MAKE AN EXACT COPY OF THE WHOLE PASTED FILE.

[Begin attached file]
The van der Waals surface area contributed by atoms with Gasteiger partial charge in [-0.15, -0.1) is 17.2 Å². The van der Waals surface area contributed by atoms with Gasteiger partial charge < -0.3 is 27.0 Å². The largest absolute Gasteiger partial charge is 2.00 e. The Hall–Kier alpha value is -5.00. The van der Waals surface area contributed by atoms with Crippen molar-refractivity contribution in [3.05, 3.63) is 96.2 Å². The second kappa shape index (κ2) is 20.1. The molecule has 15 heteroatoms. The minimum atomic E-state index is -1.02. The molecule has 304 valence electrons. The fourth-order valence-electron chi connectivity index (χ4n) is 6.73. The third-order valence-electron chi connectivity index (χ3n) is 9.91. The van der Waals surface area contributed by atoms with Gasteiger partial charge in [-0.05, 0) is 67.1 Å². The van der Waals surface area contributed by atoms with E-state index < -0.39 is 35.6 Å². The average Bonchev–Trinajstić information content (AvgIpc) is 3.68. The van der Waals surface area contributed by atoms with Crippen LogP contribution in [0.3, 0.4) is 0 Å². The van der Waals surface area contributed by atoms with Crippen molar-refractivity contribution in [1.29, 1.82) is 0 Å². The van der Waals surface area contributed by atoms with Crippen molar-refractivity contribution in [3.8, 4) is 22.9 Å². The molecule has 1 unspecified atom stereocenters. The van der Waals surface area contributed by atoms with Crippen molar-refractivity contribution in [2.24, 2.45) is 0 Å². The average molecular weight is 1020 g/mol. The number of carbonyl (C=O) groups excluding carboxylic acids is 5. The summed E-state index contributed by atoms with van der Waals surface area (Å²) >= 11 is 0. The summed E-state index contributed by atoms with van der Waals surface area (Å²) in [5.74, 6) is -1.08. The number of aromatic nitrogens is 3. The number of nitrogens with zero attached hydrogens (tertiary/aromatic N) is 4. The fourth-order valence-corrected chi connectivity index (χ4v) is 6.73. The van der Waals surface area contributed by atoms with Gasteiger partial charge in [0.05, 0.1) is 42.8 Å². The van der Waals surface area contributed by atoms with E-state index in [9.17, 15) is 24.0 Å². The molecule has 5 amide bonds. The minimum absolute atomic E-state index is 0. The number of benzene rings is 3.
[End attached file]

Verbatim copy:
The van der Waals surface area contributed by atoms with Gasteiger partial charge in [-0.15, -0.1) is 17.2 Å². The van der Waals surface area contributed by atoms with Gasteiger partial charge < -0.3 is 27.0 Å². The largest absolute Gasteiger partial charge is 2.00 e. The Hall–Kier alpha value is -5.00. The van der Waals surface area contributed by atoms with Crippen molar-refractivity contribution in [3.05, 3.63) is 96.2 Å². The second kappa shape index (κ2) is 20.1. The molecule has 15 heteroatoms. The minimum atomic E-state index is -1.02. The molecule has 304 valence electrons. The fourth-order valence-electron chi connectivity index (χ4n) is 6.73. The third-order valence-electron chi connectivity index (χ3n) is 9.91. The van der Waals surface area contributed by atoms with Gasteiger partial charge in [-0.05, 0) is 67.1 Å². The van der Waals surface area contributed by atoms with E-state index < -0.39 is 35.6 Å². The average Bonchev–Trinajstić information content (AvgIpc) is 3.68. The van der Waals surface area contributed by atoms with Crippen LogP contribution in [0.3, 0.4) is 0 Å². The van der Waals surface area contributed by atoms with Crippen molar-refractivity contribution in [1.29, 1.82) is 0 Å². The van der Waals surface area contributed by atoms with Crippen molar-refractivity contribution in [3.8, 4) is 22.9 Å². The molecule has 1 unspecified atom stereocenters. The van der Waals surface area contributed by atoms with Crippen molar-refractivity contribution in [2.24, 2.45) is 0 Å². The average molecular weight is 1020 g/mol. The number of carbonyl (C=O) groups excluding carboxylic acids is 5. The summed E-state index contributed by atoms with van der Waals surface area (Å²) >= 11 is 0. The summed E-state index contributed by atoms with van der Waals surface area (Å²) in [5.74, 6) is -1.08. The number of aromatic nitrogens is 3. The number of nitrogens with zero attached hydrogens (tertiary/aromatic N) is 4. The fourth-order valence-corrected chi connectivity index (χ4v) is 6.73. The van der Waals surface area contributed by atoms with Gasteiger partial charge in [0.05, 0.1) is 42.8 Å². The van der Waals surface area contributed by atoms with E-state index in [9.17, 15) is 24.0 Å². The molecule has 5 amide bonds. The minimum absolute atomic E-state index is 0. The number of benzene rings is 3.